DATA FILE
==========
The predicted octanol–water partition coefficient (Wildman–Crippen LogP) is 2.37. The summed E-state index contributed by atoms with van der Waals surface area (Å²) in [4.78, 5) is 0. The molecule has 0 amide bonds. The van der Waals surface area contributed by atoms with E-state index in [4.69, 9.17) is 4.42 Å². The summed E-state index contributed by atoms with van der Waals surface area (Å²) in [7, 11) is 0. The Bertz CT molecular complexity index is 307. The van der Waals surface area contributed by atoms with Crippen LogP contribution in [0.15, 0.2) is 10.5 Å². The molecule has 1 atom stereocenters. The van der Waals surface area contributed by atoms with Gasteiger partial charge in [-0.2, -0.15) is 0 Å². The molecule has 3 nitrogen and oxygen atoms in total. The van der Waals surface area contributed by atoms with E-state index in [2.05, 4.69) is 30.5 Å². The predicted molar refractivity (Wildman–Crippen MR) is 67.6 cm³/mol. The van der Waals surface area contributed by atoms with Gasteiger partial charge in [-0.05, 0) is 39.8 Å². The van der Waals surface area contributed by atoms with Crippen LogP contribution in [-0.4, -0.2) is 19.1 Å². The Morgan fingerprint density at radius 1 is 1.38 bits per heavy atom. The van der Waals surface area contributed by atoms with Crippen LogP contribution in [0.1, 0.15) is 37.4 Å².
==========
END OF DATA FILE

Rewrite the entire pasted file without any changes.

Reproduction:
The predicted octanol–water partition coefficient (Wildman–Crippen LogP) is 2.37. The summed E-state index contributed by atoms with van der Waals surface area (Å²) in [4.78, 5) is 0. The molecule has 0 amide bonds. The van der Waals surface area contributed by atoms with E-state index in [4.69, 9.17) is 4.42 Å². The summed E-state index contributed by atoms with van der Waals surface area (Å²) in [7, 11) is 0. The Bertz CT molecular complexity index is 307. The van der Waals surface area contributed by atoms with Crippen LogP contribution in [0.15, 0.2) is 10.5 Å². The molecule has 1 atom stereocenters. The van der Waals surface area contributed by atoms with Gasteiger partial charge in [-0.2, -0.15) is 0 Å². The molecule has 3 nitrogen and oxygen atoms in total. The van der Waals surface area contributed by atoms with E-state index in [2.05, 4.69) is 30.5 Å². The predicted molar refractivity (Wildman–Crippen MR) is 67.6 cm³/mol. The van der Waals surface area contributed by atoms with Gasteiger partial charge in [-0.05, 0) is 39.8 Å². The van der Waals surface area contributed by atoms with Crippen LogP contribution in [-0.4, -0.2) is 19.1 Å². The Morgan fingerprint density at radius 1 is 1.38 bits per heavy atom. The van der Waals surface area contributed by atoms with Crippen LogP contribution in [0.1, 0.15) is 37.4 Å².